nature domes port macquarie
Photo: Nature Domes

You’ll need to be self-sufficient during your stay at the Domes, bringing your own food. Support local businesses and stock up in the town of Wauchope on your drive-in (and grab some pastries and coffee at Baked Culture while you’re at it). There’s a stovetop, fridge (stocked as per a mini bar), BBQs, lanterns and mozzie coils, and you can even order DIY S’More packs for fireside fun. The interiors of the Domes have a cosy, stylish fit-out, with a modern bathroom (and a proper flushing toilet—none of that drop bush toilet stuff). As there’s no mobile reception, pack a good book or make the most of treasures that lie waiting to be discovered at every turn: a bed chest full of board games, a cupboard crammed with retro DVDs, a stargazing telescope (the skies are ablaze come night time). Many of these activities are ideal for couples, but there’s plenty on offer for solo travellers, such as yoga mats, locally-made face masks and bath bombs for hot tub soaks. 

It’s these thoughtful human touches that reinforce the benefit of making a responsible travel choice by booking local and giving your money to a tourism operator in the Greater Port Macquarie Region, such as Tom’s Creek Nature Domes. The owners are still working on the property following the setbacks of COVID-19, and flooding in the region —a new series of Domes designed with families and groups in mind is under construction, along with an open-air, barn-style dining hall and garden stage. Once ready, the venue will be ideal for wedding celebrations, with wedding parties able to book out the property. They’ve already got one couple—who honeymooned at the Domes—ready and waiting. Just need to train up the llamas for ring-bearer duties!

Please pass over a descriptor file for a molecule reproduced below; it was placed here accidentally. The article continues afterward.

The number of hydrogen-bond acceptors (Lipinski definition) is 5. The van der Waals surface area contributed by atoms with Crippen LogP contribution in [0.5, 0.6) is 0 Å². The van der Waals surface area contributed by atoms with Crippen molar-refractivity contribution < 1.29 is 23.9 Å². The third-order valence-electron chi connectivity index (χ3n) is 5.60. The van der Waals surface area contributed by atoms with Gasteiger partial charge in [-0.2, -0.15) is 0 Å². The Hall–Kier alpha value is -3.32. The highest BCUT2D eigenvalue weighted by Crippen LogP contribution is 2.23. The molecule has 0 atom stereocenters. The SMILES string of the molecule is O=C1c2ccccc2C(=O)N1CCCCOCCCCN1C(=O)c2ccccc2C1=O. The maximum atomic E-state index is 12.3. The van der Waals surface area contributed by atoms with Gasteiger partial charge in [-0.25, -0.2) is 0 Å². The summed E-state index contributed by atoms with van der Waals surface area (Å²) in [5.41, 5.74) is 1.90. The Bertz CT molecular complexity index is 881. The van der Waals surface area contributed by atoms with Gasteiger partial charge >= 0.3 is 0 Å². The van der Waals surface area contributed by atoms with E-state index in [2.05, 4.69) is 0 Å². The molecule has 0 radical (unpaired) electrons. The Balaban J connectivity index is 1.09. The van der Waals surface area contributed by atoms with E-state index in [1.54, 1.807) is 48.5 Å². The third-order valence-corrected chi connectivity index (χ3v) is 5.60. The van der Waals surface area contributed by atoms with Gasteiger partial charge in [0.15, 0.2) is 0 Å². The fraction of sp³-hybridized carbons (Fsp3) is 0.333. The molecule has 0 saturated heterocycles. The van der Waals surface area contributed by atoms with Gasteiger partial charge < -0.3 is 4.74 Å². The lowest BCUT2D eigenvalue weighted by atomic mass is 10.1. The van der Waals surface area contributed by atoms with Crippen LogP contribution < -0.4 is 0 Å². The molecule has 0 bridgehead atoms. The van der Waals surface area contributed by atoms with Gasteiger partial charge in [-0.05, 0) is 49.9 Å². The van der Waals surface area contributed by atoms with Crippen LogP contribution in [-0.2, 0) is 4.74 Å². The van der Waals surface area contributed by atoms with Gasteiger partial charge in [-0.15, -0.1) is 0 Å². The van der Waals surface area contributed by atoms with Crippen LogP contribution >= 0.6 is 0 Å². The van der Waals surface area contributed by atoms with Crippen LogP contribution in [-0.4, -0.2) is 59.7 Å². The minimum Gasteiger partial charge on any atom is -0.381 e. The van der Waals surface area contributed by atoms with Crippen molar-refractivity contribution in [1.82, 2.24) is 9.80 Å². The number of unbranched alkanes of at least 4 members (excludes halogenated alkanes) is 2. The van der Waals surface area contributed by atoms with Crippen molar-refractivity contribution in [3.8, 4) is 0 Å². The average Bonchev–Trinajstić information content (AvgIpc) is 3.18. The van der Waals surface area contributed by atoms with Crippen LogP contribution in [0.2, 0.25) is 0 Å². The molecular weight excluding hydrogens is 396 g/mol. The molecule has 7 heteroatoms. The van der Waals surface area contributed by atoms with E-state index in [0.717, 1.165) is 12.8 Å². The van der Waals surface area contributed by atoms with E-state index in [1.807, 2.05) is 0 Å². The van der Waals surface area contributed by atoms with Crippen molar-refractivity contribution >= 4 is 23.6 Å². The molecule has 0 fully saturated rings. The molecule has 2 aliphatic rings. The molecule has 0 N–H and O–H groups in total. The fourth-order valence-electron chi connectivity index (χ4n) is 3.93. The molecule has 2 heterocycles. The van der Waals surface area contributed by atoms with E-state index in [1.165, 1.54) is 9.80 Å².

An abundance of favourite moments come to mind from my two-night stay at Tom’s Creek: sipping champagne and gourmet picnicking at the top of a hill on a giant swing under a tree, with a bird’s eye view of the entire property (the ‘Mountain Top picnic’ is a must-do activity add on during your stay), lying on a deckchair at night wrapped in a blanket gazing up at starry constellations and eating hot melted marshmallows, to revelling in the joys of travellers before me, scrawled on notes in a jar of wishes left by the telescope (you’re encouraged to write your own to add to the jar). But I’ll leave you with a gratitude journal entry I made while staying there. I will preface this by saying that I don’t actually keep a gratitude journal, but Tom’s Creek Nature Domes is just the kind of place that makes you want to start one. And so, waking up on my second morning at Tom’s —lacking any 4G bars to facilitate my bad habit of a morning Instagram scroll—I finally opened up a notebook and made my first journal entry:

‘I am grateful to wake up after a deep sleep and breathe in the biggest breaths of this clean air, purified by nature and scented with eucalyptus and rain. I am grateful for this steaming hot coffee brewed on a fire. I feel accomplished at having made myself. I am grateful for the skittish sheep that made me laugh as I enjoyed a long nature walk at dawn and the animated billy goats and friendly llamas overlooking my shoulder as I write this: agreeable company for any solo traveller. I’m grateful for total peace, absolute stillness.” 

Off-grid holiday status: unlocked.

Where: Tom’s Creek Nature Domes, Port Macquarie, 2001 Toms Creek Rd
Price: $450 per night, book at the Natura Domes website.